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A New Face for the GOP?

In 2012, more than 60 black and Hispanic Republicans are running for Congress, a new record.

by
Patrick Reddy

Bio

September 26, 2012 - 12:00 am
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It looks like the GOP is now starting to get the diversity of candidates they’ll need. While white conservatives certainly fueled their big 2010 victory, the Republicans also broadened their ethnic appeal by electing two black representatives in the South (Allen West in Florida and Tim Scott in South Carolina) for the first time since the Civil War era, and a black woman as lieutenant governor of Florida. They elected an Hispanic woman governor (Susan Martinez of New Mexico), an Asian woman governor (Nikki Haley of South Carolina), a Mexican-American governor (Brian Sandoval of Nevada), and three Mexican-American House members.  The Republicans even elected a Puerto Rican Mormon in Idaho, Congressman Raul Labrador.

This year, all of those congressional Republican minority incumbents are favored to win. And their numbers will grow: Ted Cruz is the overwhelming favorite to win a U.S. Senate seat in heavily Republican Texas, while in Utah, Saratoga Springs Mayor Mia Love (a black immigrant from Haiti and Mormon convert) has an even chance at becoming the first black Republican woman ever elected to Congress in a state Romney will win easily.

This is good news for all Americans who want to see politics move beyond racial considerations.  As Richard Ivory, a black Republican consultant, said, “Color is becoming less of an issue. … There was a time when the white electorate saw race first and made judgments based on this alone. While black Republicans and Obama disagree ideologically, both are candidates whose message surpassed pigment.”

While Romney isn’t expected to win many black votes against the first African-American president, a newer Republican Party could have a decent chance to win over some of the church-going black middle class in 2016 on social issues like gay marriage.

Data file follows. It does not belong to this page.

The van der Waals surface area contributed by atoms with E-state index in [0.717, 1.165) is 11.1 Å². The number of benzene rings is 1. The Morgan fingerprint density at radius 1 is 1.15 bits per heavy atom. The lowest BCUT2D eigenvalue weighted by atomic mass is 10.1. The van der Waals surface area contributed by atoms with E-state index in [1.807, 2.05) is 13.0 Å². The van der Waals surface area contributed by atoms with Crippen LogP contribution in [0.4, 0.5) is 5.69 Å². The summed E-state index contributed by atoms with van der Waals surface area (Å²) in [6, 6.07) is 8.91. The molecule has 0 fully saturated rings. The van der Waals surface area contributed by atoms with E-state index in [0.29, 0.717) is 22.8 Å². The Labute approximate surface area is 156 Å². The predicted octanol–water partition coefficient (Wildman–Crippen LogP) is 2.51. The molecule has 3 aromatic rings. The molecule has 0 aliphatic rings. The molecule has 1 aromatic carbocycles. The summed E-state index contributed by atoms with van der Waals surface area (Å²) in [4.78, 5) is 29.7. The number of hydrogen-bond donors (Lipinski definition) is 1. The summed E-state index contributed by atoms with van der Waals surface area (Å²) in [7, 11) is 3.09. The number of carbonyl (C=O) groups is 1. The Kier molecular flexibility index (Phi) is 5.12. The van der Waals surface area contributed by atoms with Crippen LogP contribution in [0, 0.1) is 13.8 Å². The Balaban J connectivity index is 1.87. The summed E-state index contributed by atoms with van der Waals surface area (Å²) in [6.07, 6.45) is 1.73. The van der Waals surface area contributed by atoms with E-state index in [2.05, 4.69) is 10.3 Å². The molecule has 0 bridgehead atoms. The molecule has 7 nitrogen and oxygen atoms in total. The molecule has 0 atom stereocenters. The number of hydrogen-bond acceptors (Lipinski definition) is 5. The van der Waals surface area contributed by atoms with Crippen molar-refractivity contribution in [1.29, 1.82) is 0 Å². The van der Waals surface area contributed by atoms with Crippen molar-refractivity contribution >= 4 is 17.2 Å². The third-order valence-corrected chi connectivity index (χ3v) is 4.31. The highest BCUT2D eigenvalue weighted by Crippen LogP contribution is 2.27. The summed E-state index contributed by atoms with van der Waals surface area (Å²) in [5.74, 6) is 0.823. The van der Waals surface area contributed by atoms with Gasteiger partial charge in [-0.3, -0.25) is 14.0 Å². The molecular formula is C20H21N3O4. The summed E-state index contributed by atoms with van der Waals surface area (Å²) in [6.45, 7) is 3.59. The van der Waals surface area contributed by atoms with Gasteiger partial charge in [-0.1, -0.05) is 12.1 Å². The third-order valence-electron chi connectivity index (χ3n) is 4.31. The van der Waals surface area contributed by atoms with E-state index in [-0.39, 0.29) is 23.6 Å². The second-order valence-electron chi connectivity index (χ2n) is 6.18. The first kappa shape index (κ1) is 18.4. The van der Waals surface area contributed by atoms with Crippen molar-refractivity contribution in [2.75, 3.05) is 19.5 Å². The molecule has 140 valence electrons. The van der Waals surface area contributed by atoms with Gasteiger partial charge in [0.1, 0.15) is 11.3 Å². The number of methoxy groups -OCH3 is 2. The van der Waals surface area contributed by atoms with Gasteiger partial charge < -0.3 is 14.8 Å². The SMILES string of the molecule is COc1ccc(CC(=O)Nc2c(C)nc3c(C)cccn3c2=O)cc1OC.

Maybe it’s the new Census figures, maybe it’s the influence of Marco Rubio, but the GOP is also now aggressively courting the Hispanic vote.  Was this a Republican National Convention or a meeting of the Hispanic Caucus?  More Spanish than ever was spoken from the podium by (among others) Texas Representative Francisco Canseco, Nevada Governor Brian Sandoval, Texas Senate nominee Ted Cruz, Puerto Rico Governor Luis Fortuno, New Mexico Governor Martinez (who also thrilled the crowd with a paean to gun ownership), Craig Romney (Mitt’s youngest son who did missionary work in Chile), Jeb Bush, and Senator Marco Rubio.

Republicans seem to have woken up to the fact that they’ll need some Hispanic votes in Florida and the battleground states of Colorado, New Mexico, and Nevada — and they’re adjusting their strategies accordingly. (If Cruz wins in Texas, the GOP will have two Hispanic senators, equaling the Democrats’ previous record of two.)

There was a saying about minority politics back in the 1970s and 1980s: the Democrats could take the black vote for granted precisely because the Republicans wrote it off — and vice versa. That is no longer true in 2012. No one will be written off or taken for granted.

Both parties — and all ethnic groups — benefit when candidates compete for all voters. It is usually healthy for democracy when everyone’s voice is heard.

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Patrick Reddy is a political consultant and co-author of California After Arnold. He is now writing 21st Century America: How Suburbanites, Immigrants and High Tech Voters Will Choose Our Presidents.
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